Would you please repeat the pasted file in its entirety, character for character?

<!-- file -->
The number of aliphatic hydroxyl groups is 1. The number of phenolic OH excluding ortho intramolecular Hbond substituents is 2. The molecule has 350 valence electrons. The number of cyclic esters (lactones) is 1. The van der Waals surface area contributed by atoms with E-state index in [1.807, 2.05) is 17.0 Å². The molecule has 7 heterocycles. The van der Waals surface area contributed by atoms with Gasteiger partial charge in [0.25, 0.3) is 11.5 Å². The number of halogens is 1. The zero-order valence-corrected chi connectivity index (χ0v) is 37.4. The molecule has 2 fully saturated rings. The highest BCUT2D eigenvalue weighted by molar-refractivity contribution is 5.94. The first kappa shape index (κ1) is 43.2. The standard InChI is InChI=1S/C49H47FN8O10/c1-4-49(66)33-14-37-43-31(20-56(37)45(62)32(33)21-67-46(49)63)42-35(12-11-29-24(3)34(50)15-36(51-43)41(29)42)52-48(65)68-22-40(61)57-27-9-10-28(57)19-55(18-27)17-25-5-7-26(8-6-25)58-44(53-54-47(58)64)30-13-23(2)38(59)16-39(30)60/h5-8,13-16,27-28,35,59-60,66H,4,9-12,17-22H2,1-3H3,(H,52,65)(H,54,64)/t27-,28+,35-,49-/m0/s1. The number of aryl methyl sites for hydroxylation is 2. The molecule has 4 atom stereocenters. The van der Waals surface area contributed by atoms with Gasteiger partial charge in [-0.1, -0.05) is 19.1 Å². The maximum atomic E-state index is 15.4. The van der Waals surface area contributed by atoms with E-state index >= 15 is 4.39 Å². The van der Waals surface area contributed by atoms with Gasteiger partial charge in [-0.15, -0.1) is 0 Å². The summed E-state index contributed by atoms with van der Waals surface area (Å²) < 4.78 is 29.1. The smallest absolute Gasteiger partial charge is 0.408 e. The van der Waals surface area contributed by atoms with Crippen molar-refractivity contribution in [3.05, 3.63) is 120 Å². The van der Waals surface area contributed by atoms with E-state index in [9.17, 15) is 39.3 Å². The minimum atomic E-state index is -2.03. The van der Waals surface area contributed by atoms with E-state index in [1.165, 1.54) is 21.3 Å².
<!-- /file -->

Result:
The number of aliphatic hydroxyl groups is 1. The number of phenolic OH excluding ortho intramolecular Hbond substituents is 2. The molecule has 350 valence electrons. The number of cyclic esters (lactones) is 1. The van der Waals surface area contributed by atoms with E-state index in [1.807, 2.05) is 17.0 Å². The molecule has 7 heterocycles. The van der Waals surface area contributed by atoms with Gasteiger partial charge in [0.25, 0.3) is 11.5 Å². The number of halogens is 1. The zero-order valence-corrected chi connectivity index (χ0v) is 37.4. The molecule has 2 fully saturated rings. The highest BCUT2D eigenvalue weighted by molar-refractivity contribution is 5.94. The first kappa shape index (κ1) is 43.2. The standard InChI is InChI=1S/C49H47FN8O10/c1-4-49(66)33-14-37-43-31(20-56(37)45(62)32(33)21-67-46(49)63)42-35(12-11-29-24(3)34(50)15-36(51-43)41(29)42)52-48(65)68-22-40(61)57-27-9-10-28(57)19-55(18-27)17-25-5-7-26(8-6-25)58-44(53-54-47(58)64)30-13-23(2)38(59)16-39(30)60/h5-8,13-16,27-28,35,59-60,66H,4,9-12,17-22H2,1-3H3,(H,52,65)(H,54,64)/t27-,28+,35-,49-/m0/s1. The number of aryl methyl sites for hydroxylation is 2. The molecule has 4 atom stereocenters. The van der Waals surface area contributed by atoms with Gasteiger partial charge in [-0.1, -0.05) is 19.1 Å². The maximum atomic E-state index is 15.4. The van der Waals surface area contributed by atoms with E-state index >= 15 is 4.39 Å². The van der Waals surface area contributed by atoms with Gasteiger partial charge in [-0.15, -0.1) is 0 Å². The summed E-state index contributed by atoms with van der Waals surface area (Å²) < 4.78 is 29.1. The smallest absolute Gasteiger partial charge is 0.408 e. The van der Waals surface area contributed by atoms with Crippen molar-refractivity contribution in [3.05, 3.63) is 120 Å². The van der Waals surface area contributed by atoms with E-state index in [9.17, 15) is 39.3 Å². The minimum atomic E-state index is -2.03. The van der Waals surface area contributed by atoms with E-state index in [1.165, 1.54) is 21.3 Å².